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Beijing dating scene

Eat in the light-filled glass atrium – dishes include open-faced smorrebrot sandwiches and light salads – then check out the second-floor gallery of Georg Jensen pieces.

Window shopping A brisk 30-minute stroll west is the district of Gulou, home to a clutch of beautiful design and furniture shops, and anchored by the Drum and Bell Towers, two imposing 13-century brick-and-wood structures.

The brave should try the hot and sour fish head, or stick to classics like chilli-laced cauliflower and lotus root, served classily in black lacquered bowls. Cultural afternoon For a condensed shot of Beijing’s art clout, grab a taxi to the 798 Art Zone (no phone; 798district.com) in the Dashanzi area northeast of the city.

For a tour of the area, try Bespoke Beijing (bespoketravelcompany.com), which sends you out with a Chinese expert and curator to meet artists in their studios for ¥4,000.

An aperitif You won’t find a better spot for a pre-dinner drink than cocktail bar Miles at 33 Sanlitun Xijie (0086 10 6416 4560; no web) in Beijing’s trendiest district Sanlitun.

You have to deal with cultural barriers and boundaries, accommodate love with your new-found lifestyle, and face a lingering stigma. With so many people trying to make a living in a different country, there are more expatriate singles looking for love than ever before.

That's why, we here at Expatica Dating Beijing have created an expat dating community to help you find love abroad.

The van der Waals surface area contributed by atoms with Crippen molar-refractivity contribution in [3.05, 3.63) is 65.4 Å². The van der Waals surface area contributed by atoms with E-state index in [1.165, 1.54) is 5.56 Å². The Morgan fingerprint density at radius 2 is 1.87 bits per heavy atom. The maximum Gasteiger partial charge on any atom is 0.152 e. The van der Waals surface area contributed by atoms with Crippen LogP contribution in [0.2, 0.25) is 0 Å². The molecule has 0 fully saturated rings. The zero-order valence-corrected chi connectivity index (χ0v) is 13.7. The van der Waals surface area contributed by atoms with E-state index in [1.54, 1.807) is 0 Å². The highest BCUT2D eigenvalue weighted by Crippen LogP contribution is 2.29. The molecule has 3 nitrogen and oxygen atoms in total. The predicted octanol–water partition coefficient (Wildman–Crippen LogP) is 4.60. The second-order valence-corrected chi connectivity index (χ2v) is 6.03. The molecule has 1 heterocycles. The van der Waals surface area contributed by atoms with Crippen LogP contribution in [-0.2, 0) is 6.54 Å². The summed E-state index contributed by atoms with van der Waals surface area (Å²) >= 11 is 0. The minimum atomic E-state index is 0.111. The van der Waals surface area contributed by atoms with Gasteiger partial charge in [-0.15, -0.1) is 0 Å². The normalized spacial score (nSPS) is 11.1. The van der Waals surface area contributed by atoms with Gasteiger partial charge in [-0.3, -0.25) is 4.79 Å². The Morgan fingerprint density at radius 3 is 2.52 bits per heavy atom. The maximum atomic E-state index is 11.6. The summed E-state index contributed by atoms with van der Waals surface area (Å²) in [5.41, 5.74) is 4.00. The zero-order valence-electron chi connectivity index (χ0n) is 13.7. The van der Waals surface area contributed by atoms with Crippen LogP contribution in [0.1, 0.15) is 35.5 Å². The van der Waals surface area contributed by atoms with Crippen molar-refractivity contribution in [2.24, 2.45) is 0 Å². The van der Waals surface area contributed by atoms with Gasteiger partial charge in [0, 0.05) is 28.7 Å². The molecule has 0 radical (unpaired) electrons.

No matter who you ask, you will get the same answer: dating in 2016 is hard.

For single expats in Beijing, dating is even harder.A couple of streets over in Zhujia Hutong at number 9 is a former brothel, now reimagined as an elegant coffee shop Berry Beans (0086 10 8319 7503; no web), with fashion label Bifu (0086 10 6313 5944; no web) across the courtyard.Lunch on the run Southern Fish at 166 Yangmeizhu Xiejie (0086 10 8315 2539; no web) serves homestyle Hunanese food (translation – lots of wok-fried vegetables tossed with chilli) in a simple-chic setting.Zip past Rem Koolhas’ trouser-leg-like CCTV Building, Zaha Hadid’s rockstar-looking Galaxy Soho mall, the Bird’s Nest (AKA the 2008 Olympic stadium) and the space-age “egg” that is the National Centre for the Performing Arts.A four-hour tour in a two-person sidecar costs ¥1500 for the first passenger and ¥900 for the second.It typically costs no more than around ¥100 into town. Staying there The Opposite House (0086 10 6417 6688; theoppositehouse.com) is the five-star art lover’s hotel of choice, with regular art parties attended by local creatives and curated rotating lobby installations. If you want to stay among the hutongs, boutique Orchid (0086 10 8565 9295; theorchidbeijing.com) has a roof deck and traditional courtyard-style rooms.The two in-house restaurants are destinations in their own right. Beijing’s homegrown luxury hotel brand NUO has opened its second property in the city on Chang’an Jie (0086 10 6526 3388; nuohotel.com), right in the heart of town. It has just opened nearby residences for long-term guests if you want to extend your stay. Getting there British Airways (08, ba.com) and Air China (00800 86 100 999, uk) fly direct to Beijing from London Heathrow.Return fares start from £387 with Air China and £409 with BA.Take a view Make straight for Jingshan Park, just north of the Forbidden City to the park, where, once you’ve paid the ¥2 entrance fee, you’ll find older Chinese doing tai chi and singing badly tuned opera.It’s an easy climb to the hilltop pagoda, which gives a 180-degree view over the imperial buildings and russet roofs of the Forbidden City – a good option if you don’t have time to visit the entire complex.

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